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John Hussman, Hussman Funds (189 clicks)
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Excerpt from the Hussman Funds' Weekly Market Comment (11/17/08):

If we seriously need to talk about the Great Depression (I personally believe that it is an outrageously dire comparison), we should recognize that even during that prolonged decline, it rarely made sense to sell into a major break of a previous low, because investors invariably had a chance to sell on a later recovery to the prior level of support. Below is a chart of the Dow Jones Industrial Average during the Depression. Even if one hung on after the enormous rally of nearly 50% that followed the initial 1929 low, the market's initial break of that low (the first horizontal bar) was followed several months later by a rebound to that prior level of support. The break of the second intermediate low of early 1931 (the second horizontal bar) was followed by a rebound later in the year to that same level. Third break, same story.

It is a typical market dynamic to have massive rallies toward prior levels of support, even within ongoing market declines. Once valuations are favorable, that tendency is even stronger, even in a weakening economy. Only the final panic decline of a bear market offers investors virtually no chance to get out on rebounds, but it is precisely that final decline that is recovered almost immediately in the subsequent bull market.


Even if the U.S. economy experiences a much deeper recession, I believe that the 1000-1100 level on the S&P represents a reasonable estimate of “fair value” for the S&P 500. That estimate is somewhat conservative since I am adjusting for the fact that earnings in recent years have been based on very wide profit margins, but could be too conservative given that long-term interest rates are very low. Long-duration instruments like stocks should not be priced off of short-duration instruments like 10-year Treasury bonds, or even 30-year Treasuries, so low interest rates shouldn't make investors recklessly optimistic about their valuation estimates. In any event, I do believe that current levels represent value from the standpoint of long-term investment prospects.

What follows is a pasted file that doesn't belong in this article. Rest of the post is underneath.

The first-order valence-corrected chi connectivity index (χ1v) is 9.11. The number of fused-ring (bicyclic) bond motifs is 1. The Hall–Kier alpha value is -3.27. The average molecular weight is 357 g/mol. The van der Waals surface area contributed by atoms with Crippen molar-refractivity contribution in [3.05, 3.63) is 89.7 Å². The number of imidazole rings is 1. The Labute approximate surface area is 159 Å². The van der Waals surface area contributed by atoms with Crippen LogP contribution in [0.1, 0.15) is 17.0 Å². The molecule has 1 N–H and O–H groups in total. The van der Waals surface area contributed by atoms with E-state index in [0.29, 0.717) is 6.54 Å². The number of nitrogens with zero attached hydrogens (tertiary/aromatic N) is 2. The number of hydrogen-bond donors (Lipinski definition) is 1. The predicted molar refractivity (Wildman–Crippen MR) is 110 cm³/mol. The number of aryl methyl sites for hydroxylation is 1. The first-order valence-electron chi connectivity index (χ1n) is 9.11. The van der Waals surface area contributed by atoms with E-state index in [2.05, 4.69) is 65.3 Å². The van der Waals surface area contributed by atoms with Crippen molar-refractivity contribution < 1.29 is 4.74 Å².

As for extreme and less likely benchmarks, the 780 level on the S&P 500 would represent a 50% loss from the market's peak, and would put the market in the lowest 20% of all historical valuations. I would expect heavy demand from value-conscious investors about that level if the market was to decline further, and a decline below that level could be expected to reverse back toward 780 fairly quickly. Further down, but very unlikely at this point from my perspective, the 700 level on the S&P 500 would represent the lowest 10% of historical valuations, 625 would put the market in the lowest 5% of valuations, and anywhere at 600 or below would put the market in the lowest 1% of historical valuations. I don't expect to see such a level, but there it is. Note that these estimates are unaffected by how low earnings might go next quarter or next year. Stocks are not a claim on next quarter's or next year's earnings – they are a claim on an indefinite stream of future cash flows.

Recent market conditions seem like they have no precedent only because so many investment professionals know only the data they've lived through. If one actually examines market data from the Great Depression, 1907, and other less extreme panics, one realizes how much the recent decline has already discounted potential economic negatives. At this point, further declines in stock prices simply increase the long-term returns that investors can expect over time. We can't rule out the possibility that investors could get more frightened, or that they might abandon their stocks at prices that would offer extremely high long-term returns to the buyers. It is important to establish exposure slowly, but long-term investors who ignore attractive valuations are not investors at all.

Source: John Hussman: The Market Is Not in Uncharted Territory